This is a linkpost for https://ai.googleblog.com/2022/06/minerva-solving-quantitative-reasoning.html

This is a linkpost for https://ai.googleblog.com/2022/06/minerva-solving-quantitative-reasoning.html

Minerva

9Zac Hatfield-Dodds

1Algon

5MondSemmel

2Algon

1Lone Pine

6Algon

Google Research's new AI tackles natural language math problems and handily outperforms the SOTA

^{[1]}. It is a pre-trained PaLM^{[2]}finetuned on some maths datasets (which use LaTeX) composed of maths webpages and Arxiv papers (38.5B tokens). The three models trained were as follows.When generating answers, Minerva is given the same prompt of four questions with correct a chain of reasoning and a consistent format for the final, correct answer. Then the actual question is given. Minerva then outputs a chain of reasoning and a corresponding answer a number of times, with the most common answer chosen. Minerva is graded only on the final answer.

This voting algorithm is called maj@1k and saturates faster than pass@k (generates k answers, if one is right then the answer is graded correctly) but doesn't perform as well for large k. This is quite reasonable, as majority voting will continue to choose the most common answer, with the estimate's error decreasing with larger k. Whereas pass@k allows the model more tries for large k.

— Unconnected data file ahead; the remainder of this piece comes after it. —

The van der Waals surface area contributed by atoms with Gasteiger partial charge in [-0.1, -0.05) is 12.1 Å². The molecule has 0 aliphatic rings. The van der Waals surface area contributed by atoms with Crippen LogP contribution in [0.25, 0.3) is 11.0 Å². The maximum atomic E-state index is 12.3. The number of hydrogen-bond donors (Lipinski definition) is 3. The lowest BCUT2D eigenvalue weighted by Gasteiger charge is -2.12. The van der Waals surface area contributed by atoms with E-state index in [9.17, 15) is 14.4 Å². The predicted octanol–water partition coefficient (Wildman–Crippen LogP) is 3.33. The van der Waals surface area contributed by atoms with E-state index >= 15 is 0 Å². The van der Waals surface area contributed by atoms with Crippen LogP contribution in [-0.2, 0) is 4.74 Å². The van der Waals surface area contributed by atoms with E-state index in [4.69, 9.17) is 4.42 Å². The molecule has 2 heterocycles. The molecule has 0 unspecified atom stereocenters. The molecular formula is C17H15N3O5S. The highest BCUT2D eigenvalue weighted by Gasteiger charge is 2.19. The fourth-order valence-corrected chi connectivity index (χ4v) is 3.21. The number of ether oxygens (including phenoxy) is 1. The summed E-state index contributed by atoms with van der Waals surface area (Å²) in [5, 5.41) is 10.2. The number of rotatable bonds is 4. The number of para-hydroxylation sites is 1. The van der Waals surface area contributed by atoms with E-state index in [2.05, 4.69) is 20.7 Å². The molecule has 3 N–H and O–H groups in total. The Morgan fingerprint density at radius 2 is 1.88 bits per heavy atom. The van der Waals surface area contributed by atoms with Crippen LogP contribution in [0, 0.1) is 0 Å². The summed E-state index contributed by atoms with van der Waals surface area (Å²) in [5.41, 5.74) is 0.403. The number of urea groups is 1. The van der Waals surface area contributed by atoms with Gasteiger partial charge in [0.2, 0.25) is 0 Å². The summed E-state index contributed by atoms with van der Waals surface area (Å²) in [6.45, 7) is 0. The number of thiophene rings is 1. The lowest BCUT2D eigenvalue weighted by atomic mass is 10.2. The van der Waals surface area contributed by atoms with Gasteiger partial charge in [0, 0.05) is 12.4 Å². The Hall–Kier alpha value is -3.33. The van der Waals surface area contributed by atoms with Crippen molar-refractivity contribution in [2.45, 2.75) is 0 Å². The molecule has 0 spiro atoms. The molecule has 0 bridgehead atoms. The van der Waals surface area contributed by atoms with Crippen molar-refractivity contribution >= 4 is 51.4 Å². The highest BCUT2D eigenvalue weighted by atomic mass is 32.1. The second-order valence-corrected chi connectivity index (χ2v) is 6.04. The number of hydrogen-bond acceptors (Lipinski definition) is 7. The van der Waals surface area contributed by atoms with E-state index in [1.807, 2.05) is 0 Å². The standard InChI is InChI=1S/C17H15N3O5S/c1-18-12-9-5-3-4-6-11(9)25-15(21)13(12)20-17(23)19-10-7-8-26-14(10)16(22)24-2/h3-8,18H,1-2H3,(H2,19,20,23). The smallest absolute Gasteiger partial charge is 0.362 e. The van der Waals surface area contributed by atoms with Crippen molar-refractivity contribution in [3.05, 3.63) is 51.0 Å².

## Datasets

The datasets used are:

The datasets have questions which vary in difficulty. Predictably, the model performed worse on harder questions, with false positives linearly with question difficulty on

## Results

Now time for a suprise quiz! For the purposes of this quiz, assume we're talking about the most accurate minerva model (540B parameters using maj1@k sampling. k=64 for MATH and k=16 for MMLU). And we'll be averaging over results on subtopics

^{[3]}. Note the SOTA is OpenAI's davinci-002, which obtained absolute (averaged) scores of about 20% and 49%.And the answers are... no, yes, yes and no. Here's the raw data.

## Random Remarks

^{^}State of the art

^{^}Pathways Language Model, another AI developed by Google Research.

^{^}I'm assigning equal weights to the subtopics on MMLU because I'm too lazy to find out how many questions were on physics and maths in the dataset.